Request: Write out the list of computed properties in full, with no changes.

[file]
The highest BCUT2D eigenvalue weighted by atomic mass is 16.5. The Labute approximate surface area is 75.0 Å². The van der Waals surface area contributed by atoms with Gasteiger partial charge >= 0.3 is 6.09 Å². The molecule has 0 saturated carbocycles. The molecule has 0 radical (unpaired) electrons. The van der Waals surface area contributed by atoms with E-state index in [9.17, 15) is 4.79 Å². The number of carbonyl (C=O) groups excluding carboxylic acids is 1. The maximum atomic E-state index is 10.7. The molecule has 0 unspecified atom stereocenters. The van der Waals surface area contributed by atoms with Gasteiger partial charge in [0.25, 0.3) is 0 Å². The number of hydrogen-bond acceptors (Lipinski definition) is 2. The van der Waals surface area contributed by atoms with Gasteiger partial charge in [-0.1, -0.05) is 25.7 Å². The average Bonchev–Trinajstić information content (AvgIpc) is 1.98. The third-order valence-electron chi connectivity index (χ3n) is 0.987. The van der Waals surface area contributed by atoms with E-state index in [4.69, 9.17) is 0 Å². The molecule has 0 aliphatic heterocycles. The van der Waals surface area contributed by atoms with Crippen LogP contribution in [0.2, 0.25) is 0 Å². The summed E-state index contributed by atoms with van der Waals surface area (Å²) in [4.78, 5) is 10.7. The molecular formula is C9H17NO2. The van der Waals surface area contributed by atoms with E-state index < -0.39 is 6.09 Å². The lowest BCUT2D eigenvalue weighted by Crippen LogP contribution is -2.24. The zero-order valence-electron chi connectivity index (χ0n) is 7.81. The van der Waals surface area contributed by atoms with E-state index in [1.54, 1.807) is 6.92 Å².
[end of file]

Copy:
The highest BCUT2D eigenvalue weighted by atomic mass is 16.5. The Labute approximate surface area is 75.0 Å². The van der Waals surface area contributed by atoms with Gasteiger partial charge >= 0.3 is 6.09 Å². The molecule has 0 saturated carbocycles. The molecule has 0 radical (unpaired) electrons. The van der Waals surface area contributed by atoms with E-state index in [9.17, 15) is 4.79 Å². The number of carbonyl (C=O) groups excluding carboxylic acids is 1. The maximum atomic E-state index is 10.7. The molecule has 0 unspecified atom stereocenters. The van der Waals surface area contributed by atoms with Gasteiger partial charge in [0.25, 0.3) is 0 Å². The number of hydrogen-bond acceptors (Lipinski definition) is 2. The van der Waals surface area contributed by atoms with Gasteiger partial charge in [-0.1, -0.05) is 25.7 Å². The average Bonchev–Trinajstić information content (AvgIpc) is 1.98. The third-order valence-electron chi connectivity index (χ3n) is 0.987. The van der Waals surface area contributed by atoms with E-state index in [4.69, 9.17) is 0 Å². The molecule has 0 aliphatic heterocycles. The van der Waals surface area contributed by atoms with Crippen LogP contribution in [0.2, 0.25) is 0 Å². The summed E-state index contributed by atoms with van der Waals surface area (Å²) in [4.78, 5) is 10.7. The molecular formula is C9H17NO2. The van der Waals surface area contributed by atoms with E-state index < -0.39 is 6.09 Å². The lowest BCUT2D eigenvalue weighted by Crippen LogP contribution is -2.24. The zero-order valence-electron chi connectivity index (χ0n) is 7.81. The van der Waals surface area contributed by atoms with E-state index in [1.54, 1.807) is 6.92 Å².